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The Devil's in the Details · Original Short Story ·
Organised by RogerDodger
Word limit 2000–8000
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Ripping Up the Pieces
The contents of this story are no longer available
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#1 · 1
I really like how this one handles how it builds up its suspense. You do a great job of progressively adding new layers to the situation throughout the story, and what begins with a pretty straightforward premise genuinely feels like a tangled mess by the time the climax comes around. Nicely done!

Now, I will have to note that not all of these layers/elements feel as resolved as the others in the end. Things like the bird or the schizophrenia reveal don't quite feel like they completely pay off. Their inclusion doesn't feel very impactful to the plot or to our understanding of the characters, at least to me. So while they do a great job from a mood perspective of adding to the feeling of convolution and confusion during the climax, on second and third read-throughs, they're elements I tend to gloss over.

I know that this piece isn't really trying to wrap things up with a tidy little bow by the end of things, so I think it's really up to you if and how you want to address my qualms with the payoff. Thank you for writing this!
#2 · 1
To be blunt:

All the grammar and usage issues made this extremely difficult for me to read. I'm not even sure what happens at the end because I simply couldn't get the words on the screen to resolve themselves into sensible sentences.

The problems start right at the beginning. The first paragraph is all in the past tense, but paragraphs 2 through about 10 are in the present tense. The story then pops back and forth between the two for a while before finally settling into the past tense. We're told that the man across from Jade has "a typical face and typical body and typical clothing," but then we're told that he has on a leather jacket and has "a myriad of rings on all of his fingers." That doesn't sound typical to me.

I also had POV problems. We're in Jade's point of view, but when she leaves the scene between paragraph 7 and 8, we don't go with her. This would be the perfect opportunity. author, to let us in on her thought processes so we can get to know her and what's going on with her.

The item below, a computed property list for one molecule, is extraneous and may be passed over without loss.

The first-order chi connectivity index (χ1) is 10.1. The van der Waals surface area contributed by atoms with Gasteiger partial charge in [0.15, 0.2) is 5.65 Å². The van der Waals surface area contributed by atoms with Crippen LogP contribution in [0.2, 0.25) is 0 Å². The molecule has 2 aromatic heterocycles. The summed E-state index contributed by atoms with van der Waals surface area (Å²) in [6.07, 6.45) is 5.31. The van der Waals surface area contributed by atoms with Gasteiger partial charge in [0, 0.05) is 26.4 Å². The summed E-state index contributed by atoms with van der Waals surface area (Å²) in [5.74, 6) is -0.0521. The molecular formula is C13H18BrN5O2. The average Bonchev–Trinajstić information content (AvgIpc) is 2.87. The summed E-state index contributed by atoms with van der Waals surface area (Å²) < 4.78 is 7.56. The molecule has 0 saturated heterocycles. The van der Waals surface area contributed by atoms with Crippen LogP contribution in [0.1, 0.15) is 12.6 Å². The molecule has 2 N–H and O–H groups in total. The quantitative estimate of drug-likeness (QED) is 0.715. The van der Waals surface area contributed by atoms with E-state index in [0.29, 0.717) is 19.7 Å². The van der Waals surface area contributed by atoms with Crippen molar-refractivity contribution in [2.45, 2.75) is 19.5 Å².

So I'm sorry, but I couldn't get past the language barrier to read the story itself.

#3 ·
I think there's a good bit of suspense built up through this piece, but it could definitely be improved. There are a few parts, like Baal said, where you have the opportunity to explore Jade's thought process a bit more and provide some background earlier in the piece that could do a better job to hook the reader. Still, I enjoyed the build-up to the ending and the reveal, even if it was a little muddled.
#4 ·
First off, agree with Baal Bunny that the grammar and usage was distracting, especially near the beginning. Making sure to fix that would go a long way towards improving the immersion within your story.

I will disagree with Baal, though, in that I was able to get past the barrier because I enjoyed where the story ended up, which is an achievement. While the beginning couple of scenes are a little confusing to grasp, the story becomes more cohesive as it progresses. Would definitely have to agree with Bachi on this one.

I think the crow was a really nice touch. Out of the very limited horror that I've read, I immediately thought of Poe, and this showed even further as Jade's mental stability slowly degraded a la Tell-tale Heart.

Agree with other commenters that is more description needed. The final couple of reveals needed a little bit of rereading in order for me to draw a full picture, and I think some parts of the story were also extraneous (for example, some of the detective's questions). Overall though, I really enjoyed the story, so thanks for writing it!